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next day. The completed questionnaires were sent to HCDCP for data entry and statistical analysis. The following data were collected using one standardized form per physician: age, gender, and specialty. Seven case scenarios on common, community-acquired infections, requiring health-care services, were presented and the physicians’ first choice of empiric antibiotic treatment was recorded. The mean compliance rate with the antibiotic treatment recommended by the 2007 HCDCP guidelines was estimated. Seven questions about the costs of commonly prescribed antibiotic regimens were included in the questionnaire. Brand name antibiotics were used for cost estimation. Finally, the physicians’ knowledge regarding branded versus generic antibiotics was assessed, by means of five questions incorporated in the questionnaire. Based on the answers, two knowledge scores were calculated; one concerning antibiotic costs and another about brand name drugs and generic drugs. Multiple linear regression (stepwise selection) was applied in order to explore any possible relationships between demographic/professional characteristics of the physicians and their compliance with the 2007 guidelines, as well as their two scores of knowledge. Every detected relationship was re-investigated using the appropriate monoparametric methods: t-test for gender, one-way analysis of variance for specialty, and Pearson’s correlation coefficient for age. Relationships were regarded as reliable if they were traced by both the regression and the univariate analysis techniques. P-values of #0.05 were considered statistically significant. The STATA 8.0 statistical package (StataCorp LP, College Station, TX, USA) was used for statistical analysis.

Results A total of 168 physicians (58.9% males) with a mean age of 39 years (range: 24–69 years) completed the questionnaire (55% response rate). Most participants were internists or pulmonologists (56.6 vs 16.2%, respectively). Table 1 illustrates the physicians’ first, empiric choice for the seven case scenarios, along with the antibiotics recommended by the 2007 HCDCP guidelines. The first choice made by the physicians in terms of treatment was amoxicillin/ clavulanate (65.5%) for acute bacterial sinusitis; ciprofloxacin (34.1%) for acute uncomplicated cystitis in a female patient; symptomatic treatment (36.4%) for an acute febrile diarrheic syndrome; no treatment (38%) for an afebrile adult with chronic obstructive pulmonary disease and non-productive cough for 7 days; amoxicillin/clavulanate (69.6%) for laboratoryconfirmed streptococcal pharyngotonsillitis; amoxicillin/clavulanate (55.1%) for a surgically sutured, dirty wound; and clarithromycin (27.1%) for communityacquired pneumonia. Compliance rate with the

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first-line antibiotic treatment recommended by the national guidelines was 65.5% for acute bacterial sinusitis, 24% for acute uncomplicated cystitis in a woman, 36.4% for an acute febrile diarrheic syndrome, 38% for an afebrile adult with chronic obstructive pulmonary disease and non-productive cough of 7 days duration, 23.2% for streptococcal pharyngotonsillitis, 55.1% for a surgically sutured, dirty wound, and 48.2% for community-acquired pneumonia. The total mean rate of compliance with the first recommended antibiotic by the national guidelines was 41.2%. The answers of the participating physicians in terms of costs of common antibiotic regimens are shown in Table 2. Correct answers ranged from 8% for a 10-day scheme of cefuroxime, to 61.6% for a 10day scheme of clarithromycin. The mean score of knowledge of common antibiotic costs was 36.3%. Correct answers concerning brand name and generic drugs, ranged from 36.4 to 78.2%, with a mean score of knowledge of 59.8%. Logistic regression analysis failed to demonstrate any statistically significant association between the mean rate of compliance with the first recommended antibiotic by the HCDCP guidelines, the knowledge scores concerning costs, branded and generic antibiotics, and the physician characteristics (age, gender, and specialty) (data not shown).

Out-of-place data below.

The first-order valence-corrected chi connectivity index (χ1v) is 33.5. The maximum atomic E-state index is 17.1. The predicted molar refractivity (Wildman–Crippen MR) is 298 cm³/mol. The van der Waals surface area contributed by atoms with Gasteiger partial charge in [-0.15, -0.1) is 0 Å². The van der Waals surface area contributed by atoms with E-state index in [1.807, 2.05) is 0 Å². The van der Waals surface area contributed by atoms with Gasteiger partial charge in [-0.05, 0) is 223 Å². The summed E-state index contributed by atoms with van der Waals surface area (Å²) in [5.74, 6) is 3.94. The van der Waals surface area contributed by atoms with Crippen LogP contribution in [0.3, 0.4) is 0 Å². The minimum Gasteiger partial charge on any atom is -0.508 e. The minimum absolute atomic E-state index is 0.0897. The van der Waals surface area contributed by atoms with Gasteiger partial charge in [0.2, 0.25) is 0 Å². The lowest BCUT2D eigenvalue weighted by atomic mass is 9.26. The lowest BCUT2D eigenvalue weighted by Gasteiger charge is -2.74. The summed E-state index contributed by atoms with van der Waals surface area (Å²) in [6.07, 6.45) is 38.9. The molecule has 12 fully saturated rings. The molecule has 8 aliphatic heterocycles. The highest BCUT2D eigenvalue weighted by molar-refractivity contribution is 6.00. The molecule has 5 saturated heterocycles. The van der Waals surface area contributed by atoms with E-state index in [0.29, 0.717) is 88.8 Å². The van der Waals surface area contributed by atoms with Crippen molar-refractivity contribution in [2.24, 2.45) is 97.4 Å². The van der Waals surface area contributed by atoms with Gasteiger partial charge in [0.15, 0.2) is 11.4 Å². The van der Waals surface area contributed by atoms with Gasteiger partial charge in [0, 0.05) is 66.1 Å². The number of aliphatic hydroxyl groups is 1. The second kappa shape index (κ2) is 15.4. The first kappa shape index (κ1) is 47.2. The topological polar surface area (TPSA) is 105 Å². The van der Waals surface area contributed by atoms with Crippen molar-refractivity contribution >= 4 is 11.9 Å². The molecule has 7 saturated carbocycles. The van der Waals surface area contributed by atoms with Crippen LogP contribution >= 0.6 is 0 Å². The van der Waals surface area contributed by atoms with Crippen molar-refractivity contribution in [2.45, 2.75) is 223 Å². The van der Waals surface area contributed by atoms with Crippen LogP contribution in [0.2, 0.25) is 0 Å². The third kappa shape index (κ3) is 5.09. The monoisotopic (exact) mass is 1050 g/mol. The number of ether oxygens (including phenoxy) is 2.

Conclusion This study was conducted in order to explore antibiotic prescription practices by internal medicine physicians, in Greek tertiary-care hospitals. We found that compliance rate of hospital working physicians with the national guidelines, 5 years following their release, was less than 50%. We also found that compliance and prescription patterns varied widely among physicians, depending on infectious syndrome. In particular, the highest compliance rates (.55%) were recorded in the acute bacterial sinusitis and the surgically sutured wound scenarios and the lowest (24 and 23.2%) were noticed in the uncomplicated cystitis in a female patient and the laboratoryconfirmed streptococcal pharyngotonsillitis scenarios, respectively. Inappropriate antibiotic prescription, especially in the context of viral respiratory illnesses, has been reported in various health-care settings in several countries.2,8–12 During the past decade, efforts have been made in order to promote the rational prescription of antibiotics by physicians.8 In addition, there are numerous studies in the literature identifying factors that influence antibiotic prescription practices among physicians.2,13,14 These include, between others, physician specialty, years since medical qualification examination, time in practice, self-efficacy, insufficient knowledge, perception of inappropriate antibiotic use as risky for the patient, age and medical profile of